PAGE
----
Tag Archives: Cinema

The Youssef Chahine Podcast No. 17: Cairo as Seen by Chahine/ Le Caire…raconté par Youssef Chahine

Cairo.as.Told.by.Youssef.Chahine.1991-SMz.00_00_57_08.Still002

An appreciation of Chahine’s short but great Cairo as Seen By Chahine. We discuss the film’s self-reflexiveness. How it’s aware of framing, composition, foreign expectations, relations and obligations concerning style and subject matter. How to film and evoke a city? How to do it with respect and love for its inhabitants? How to politely warn about dangers around, problems ahead and how to understand what drives desperate people there. We could have had a much longer discussion. But then, it would have been longer than the film.

The film was shot in Cairo between the 15th of January and the 23rd of February 1991.

Some of the clips discussed include the following:

A)Self-reflexiveness on framing and composition:

B) What foreigners expect to see in a film about Cairo:

c) Ruminations on a style that will please the critics:

D) Prayers and Show business:

E: Cinema and Film-going:

F: Trailer for Podcast:

and this one:

Richard has noticed a similarity/connection between the opening scene of Alfred Hitchcock’s Psycho:

and the scene where Chahine connects the whole city to people living together, to knowing and to love:

This ends too quickly but will give you an idea:

The film per se is available to see with e-s-t on Vimeo:

Samee3Lamee3, one of the very knowledgeable listeners of the podcast has illuminated the following points for us,  so very many thanks:

The film (within the film) is called “The Belly Dancer and the Politician” also the dialogue in the screened film is a very smart way for  Chahine to put the political element that portrays Egypt’s corrupt leaders

A few of them (the people in the film) are actual actors, like “Basem Samra” who did the sex scene. It was his first film and now he is a well established actor in Egypt. Only the shots of the streets and cafes were regular people.

His name is Khaled Youssef, he met “Joe” when he wanted to screen “The Sparrow” in his University. But the screening got them in trouble, they became friends and Joe convinced him that he would make a great director. So he mentored him and made him.

wrote “The other” and later films because he had political knowledge and many consider Khaled as the real director for “Chaos”. And Khaled has made many commercially successful films since then

José Arroyo

A book recommendation

Gary Giddins’ new book on Crosby is great. But even so, I didn’t think it was quite as good as his first, extraordinary volume, that went up to 1940.  After reading the second I re-read the first to make sure. And I was right: it’s almost as good but not quite. Yet, who’s quibbling? I don’t think anything could be. Cumulatively, the books are one of *the* great accounts of twentieth century American popular culture ever written. Reading them you get not only a sense of Crosby and his significance but a thorough account of the recording industry of those years, what was innovative when during the period, an account of radio at its peak and an excellent account of Hollywood at its height. All meticulously recorded, annotated, thought through.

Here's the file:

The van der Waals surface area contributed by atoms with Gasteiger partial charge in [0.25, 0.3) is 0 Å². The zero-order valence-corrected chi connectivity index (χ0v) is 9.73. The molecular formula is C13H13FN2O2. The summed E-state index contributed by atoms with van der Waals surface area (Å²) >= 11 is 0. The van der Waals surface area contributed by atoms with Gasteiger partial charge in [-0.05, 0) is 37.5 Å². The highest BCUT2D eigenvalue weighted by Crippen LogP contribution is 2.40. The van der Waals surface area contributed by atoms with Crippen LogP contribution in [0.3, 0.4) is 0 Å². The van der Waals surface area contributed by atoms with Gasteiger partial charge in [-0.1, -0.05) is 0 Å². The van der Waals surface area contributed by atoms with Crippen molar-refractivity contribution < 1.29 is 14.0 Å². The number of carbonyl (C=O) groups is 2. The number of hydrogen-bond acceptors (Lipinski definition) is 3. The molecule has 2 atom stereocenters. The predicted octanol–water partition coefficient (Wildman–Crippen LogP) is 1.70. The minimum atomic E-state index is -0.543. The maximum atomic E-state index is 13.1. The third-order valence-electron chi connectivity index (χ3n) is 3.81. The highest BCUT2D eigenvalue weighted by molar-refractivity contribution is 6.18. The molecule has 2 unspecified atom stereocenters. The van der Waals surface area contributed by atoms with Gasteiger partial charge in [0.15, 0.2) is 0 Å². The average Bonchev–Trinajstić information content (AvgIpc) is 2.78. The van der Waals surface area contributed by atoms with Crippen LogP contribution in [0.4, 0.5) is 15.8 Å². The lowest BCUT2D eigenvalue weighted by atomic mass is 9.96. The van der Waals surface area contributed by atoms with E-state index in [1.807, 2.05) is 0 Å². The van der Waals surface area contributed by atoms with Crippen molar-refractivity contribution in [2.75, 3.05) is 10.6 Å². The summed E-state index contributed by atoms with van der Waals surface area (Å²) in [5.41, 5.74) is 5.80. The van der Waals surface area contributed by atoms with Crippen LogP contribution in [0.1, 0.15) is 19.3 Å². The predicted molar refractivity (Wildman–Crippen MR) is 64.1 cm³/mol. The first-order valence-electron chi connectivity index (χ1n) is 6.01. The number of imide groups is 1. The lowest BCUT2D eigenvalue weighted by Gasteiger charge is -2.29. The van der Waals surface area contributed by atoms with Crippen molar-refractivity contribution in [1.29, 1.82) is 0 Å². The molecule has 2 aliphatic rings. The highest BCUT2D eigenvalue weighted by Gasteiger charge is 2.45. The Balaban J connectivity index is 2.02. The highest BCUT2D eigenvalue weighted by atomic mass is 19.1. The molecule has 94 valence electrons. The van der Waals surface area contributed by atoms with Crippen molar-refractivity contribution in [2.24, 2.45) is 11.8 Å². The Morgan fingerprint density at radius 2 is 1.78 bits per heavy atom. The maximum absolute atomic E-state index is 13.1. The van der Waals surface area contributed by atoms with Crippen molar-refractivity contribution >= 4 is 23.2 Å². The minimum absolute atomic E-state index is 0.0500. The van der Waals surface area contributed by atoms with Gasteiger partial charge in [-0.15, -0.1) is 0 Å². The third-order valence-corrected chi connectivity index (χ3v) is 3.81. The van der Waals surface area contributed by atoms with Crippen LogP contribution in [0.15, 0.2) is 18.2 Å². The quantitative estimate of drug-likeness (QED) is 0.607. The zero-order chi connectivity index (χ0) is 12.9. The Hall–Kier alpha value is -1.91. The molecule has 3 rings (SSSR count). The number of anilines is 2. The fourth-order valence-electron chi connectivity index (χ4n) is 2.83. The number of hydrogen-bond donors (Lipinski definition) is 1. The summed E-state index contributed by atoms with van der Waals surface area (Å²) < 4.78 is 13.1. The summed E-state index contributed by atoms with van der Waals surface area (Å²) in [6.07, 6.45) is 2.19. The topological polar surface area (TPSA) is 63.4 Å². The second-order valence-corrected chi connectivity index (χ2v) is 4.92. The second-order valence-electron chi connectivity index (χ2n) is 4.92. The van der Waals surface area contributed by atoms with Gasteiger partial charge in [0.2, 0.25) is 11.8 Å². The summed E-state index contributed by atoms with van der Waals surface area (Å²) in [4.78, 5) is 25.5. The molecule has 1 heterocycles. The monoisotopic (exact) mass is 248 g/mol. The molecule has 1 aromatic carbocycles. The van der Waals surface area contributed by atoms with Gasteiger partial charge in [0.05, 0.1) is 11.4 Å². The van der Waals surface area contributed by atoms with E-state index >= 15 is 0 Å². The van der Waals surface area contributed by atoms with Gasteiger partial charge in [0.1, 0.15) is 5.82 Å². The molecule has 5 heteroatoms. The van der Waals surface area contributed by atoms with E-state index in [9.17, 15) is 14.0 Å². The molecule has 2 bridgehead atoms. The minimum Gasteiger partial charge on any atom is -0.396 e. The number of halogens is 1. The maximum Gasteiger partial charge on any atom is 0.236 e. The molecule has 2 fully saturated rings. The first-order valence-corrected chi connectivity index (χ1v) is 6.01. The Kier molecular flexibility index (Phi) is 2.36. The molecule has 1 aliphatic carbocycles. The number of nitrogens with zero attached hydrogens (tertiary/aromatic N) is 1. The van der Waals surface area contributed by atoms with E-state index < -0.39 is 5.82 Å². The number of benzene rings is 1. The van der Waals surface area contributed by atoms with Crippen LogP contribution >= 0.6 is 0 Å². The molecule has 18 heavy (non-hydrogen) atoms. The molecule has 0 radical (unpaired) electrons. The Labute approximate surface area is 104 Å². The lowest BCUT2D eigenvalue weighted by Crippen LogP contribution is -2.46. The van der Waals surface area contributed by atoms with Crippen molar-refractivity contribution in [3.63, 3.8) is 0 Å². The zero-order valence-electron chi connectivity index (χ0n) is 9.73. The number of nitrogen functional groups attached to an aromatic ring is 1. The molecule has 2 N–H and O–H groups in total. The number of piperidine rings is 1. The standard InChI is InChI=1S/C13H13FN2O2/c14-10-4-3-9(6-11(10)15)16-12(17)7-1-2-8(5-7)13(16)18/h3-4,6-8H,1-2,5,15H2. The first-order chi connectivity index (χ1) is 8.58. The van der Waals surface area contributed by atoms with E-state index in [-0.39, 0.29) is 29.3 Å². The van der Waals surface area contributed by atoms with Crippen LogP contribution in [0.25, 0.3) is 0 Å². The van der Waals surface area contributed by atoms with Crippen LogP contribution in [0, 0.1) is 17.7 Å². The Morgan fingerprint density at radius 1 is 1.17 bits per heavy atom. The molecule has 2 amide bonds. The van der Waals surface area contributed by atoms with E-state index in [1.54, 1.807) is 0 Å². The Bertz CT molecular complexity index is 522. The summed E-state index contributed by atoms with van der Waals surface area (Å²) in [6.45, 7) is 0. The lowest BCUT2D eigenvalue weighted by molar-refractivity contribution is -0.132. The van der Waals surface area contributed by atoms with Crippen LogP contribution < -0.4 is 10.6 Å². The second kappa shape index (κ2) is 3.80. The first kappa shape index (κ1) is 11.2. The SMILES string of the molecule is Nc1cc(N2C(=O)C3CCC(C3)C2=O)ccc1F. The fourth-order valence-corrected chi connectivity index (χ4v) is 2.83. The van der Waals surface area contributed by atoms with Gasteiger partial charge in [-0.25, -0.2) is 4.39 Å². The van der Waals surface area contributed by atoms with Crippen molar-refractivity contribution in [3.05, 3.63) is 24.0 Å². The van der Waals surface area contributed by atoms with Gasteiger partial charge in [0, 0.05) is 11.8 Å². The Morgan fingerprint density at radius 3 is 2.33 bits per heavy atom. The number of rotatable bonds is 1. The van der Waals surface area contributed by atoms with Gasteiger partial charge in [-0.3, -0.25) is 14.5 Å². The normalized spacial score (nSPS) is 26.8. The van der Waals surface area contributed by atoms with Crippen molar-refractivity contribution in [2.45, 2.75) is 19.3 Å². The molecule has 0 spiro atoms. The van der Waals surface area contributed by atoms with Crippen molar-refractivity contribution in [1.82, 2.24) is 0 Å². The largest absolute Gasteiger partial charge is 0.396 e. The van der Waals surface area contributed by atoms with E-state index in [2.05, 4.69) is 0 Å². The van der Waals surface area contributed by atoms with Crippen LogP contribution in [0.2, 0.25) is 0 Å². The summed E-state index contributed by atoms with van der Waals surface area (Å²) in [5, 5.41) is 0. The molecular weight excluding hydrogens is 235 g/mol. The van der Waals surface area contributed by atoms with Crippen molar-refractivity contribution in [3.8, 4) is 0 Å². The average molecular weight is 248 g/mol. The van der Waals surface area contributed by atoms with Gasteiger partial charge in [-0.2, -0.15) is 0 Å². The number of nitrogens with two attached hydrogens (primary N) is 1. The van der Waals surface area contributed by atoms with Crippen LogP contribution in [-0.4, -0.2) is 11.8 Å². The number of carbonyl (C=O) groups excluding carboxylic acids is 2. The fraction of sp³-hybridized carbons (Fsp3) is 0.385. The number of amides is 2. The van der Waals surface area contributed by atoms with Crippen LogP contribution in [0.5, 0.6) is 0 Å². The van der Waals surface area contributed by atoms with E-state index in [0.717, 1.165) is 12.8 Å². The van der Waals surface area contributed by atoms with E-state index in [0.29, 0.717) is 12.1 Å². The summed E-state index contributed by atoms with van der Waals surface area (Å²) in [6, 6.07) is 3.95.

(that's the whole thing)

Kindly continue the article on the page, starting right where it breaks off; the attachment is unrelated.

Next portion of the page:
One of the wonderful things about living now is that you can read Giddins, go to the song he’s talking about on youtube (they’re almost all there), and then read him as to why the singing, the song, or the arrangement is interesting or innovative, and one in fact does end up understanding. Giddins claims Crosby as the most significant figure in American popular music next to Louis Armstrong (and he well explains why it’s not Sinatra, Presley or any of the other contenders). And whatever your views are before reading, you’ll be absolutely convinced after.

Those of you into fan studies might also be interested in the newest volume for other reasons: much of the account of Bing in New York during the war years is taken from diaries of two sisters, dedicated fans, one of them in her late twenties, who stalked him so thoroughly it would put the FBI to shame. It is a meticulous researched and ethically woven through the narrative.

If you’re at all interested in American popular culture, in music, cinema, radio or the performing arts in America in the twentieth century, these two volumes are essential reading. I sincerely hope there are plans for a third.

 

José Arroyo

Eavesdropping at the Movies 50 – Lady Bird

lady bird

 

Our 50th! We finally get around to seeing the one Best Picture nominee we were missing, Greta Gerwig’s Lady Bird. It’s been highly praised, but has the hype hurt it? We discuss its female-centric twists on coming-of-age teen movies, the mother-daughter relationship, its attitude to sex, and the Everyman Cinema in Birmingham, which we visit for the first time.

Recorded on 27th February 2018.

 

The podcast can be listened to in the player above or on iTunes.

We appreciate your feedback so do keep on sending it.

José Arroyo and Michael Glass of Writing About Film.